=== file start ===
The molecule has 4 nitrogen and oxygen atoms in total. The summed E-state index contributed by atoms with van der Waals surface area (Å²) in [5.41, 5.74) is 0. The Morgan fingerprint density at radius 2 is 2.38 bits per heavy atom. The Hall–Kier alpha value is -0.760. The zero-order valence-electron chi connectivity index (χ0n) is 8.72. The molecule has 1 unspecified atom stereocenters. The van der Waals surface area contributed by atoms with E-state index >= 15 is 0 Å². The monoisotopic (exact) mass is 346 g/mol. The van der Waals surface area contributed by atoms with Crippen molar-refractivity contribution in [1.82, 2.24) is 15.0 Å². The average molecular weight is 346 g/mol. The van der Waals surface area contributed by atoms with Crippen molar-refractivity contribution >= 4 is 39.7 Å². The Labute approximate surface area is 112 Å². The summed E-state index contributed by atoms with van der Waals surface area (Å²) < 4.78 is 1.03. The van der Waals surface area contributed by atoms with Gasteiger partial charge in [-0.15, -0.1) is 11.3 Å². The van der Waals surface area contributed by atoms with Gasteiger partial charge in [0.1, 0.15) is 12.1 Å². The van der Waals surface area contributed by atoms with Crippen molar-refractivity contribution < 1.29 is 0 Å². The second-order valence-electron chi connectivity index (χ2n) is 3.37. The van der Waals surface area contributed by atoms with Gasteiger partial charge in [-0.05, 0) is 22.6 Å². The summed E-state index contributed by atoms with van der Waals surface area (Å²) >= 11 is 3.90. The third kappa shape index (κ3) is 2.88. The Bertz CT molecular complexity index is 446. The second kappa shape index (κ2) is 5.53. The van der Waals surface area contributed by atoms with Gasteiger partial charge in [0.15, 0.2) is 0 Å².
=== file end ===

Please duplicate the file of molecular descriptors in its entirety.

The molecule has 4 nitrogen and oxygen atoms in total. The summed E-state index contributed by atoms with van der Waals surface area (Å²) in [5.41, 5.74) is 0. The Morgan fingerprint density at radius 2 is 2.38 bits per heavy atom. The Hall–Kier alpha value is -0.760. The zero-order valence-electron chi connectivity index (χ0n) is 8.72. The molecule has 1 unspecified atom stereocenters. The van der Waals surface area contributed by atoms with E-state index >= 15 is 0 Å². The monoisotopic (exact) mass is 346 g/mol. The van der Waals surface area contributed by atoms with Crippen molar-refractivity contribution in [1.82, 2.24) is 15.0 Å². The average molecular weight is 346 g/mol. The van der Waals surface area contributed by atoms with Crippen molar-refractivity contribution >= 4 is 39.7 Å². The Labute approximate surface area is 112 Å². The summed E-state index contributed by atoms with van der Waals surface area (Å²) < 4.78 is 1.03. The van der Waals surface area contributed by atoms with Gasteiger partial charge in [-0.15, -0.1) is 11.3 Å². The van der Waals surface area contributed by atoms with Gasteiger partial charge in [0.1, 0.15) is 12.1 Å². The van der Waals surface area contributed by atoms with Crippen molar-refractivity contribution < 1.29 is 0 Å². The second-order valence-electron chi connectivity index (χ2n) is 3.37. The van der Waals surface area contributed by atoms with Gasteiger partial charge in [-0.05, 0) is 22.6 Å². The summed E-state index contributed by atoms with van der Waals surface area (Å²) >= 11 is 3.90. The third kappa shape index (κ3) is 2.88. The Bertz CT molecular complexity index is 446. The second kappa shape index (κ2) is 5.53. The van der Waals surface area contributed by atoms with Gasteiger partial charge in [0.15, 0.2) is 0 Å².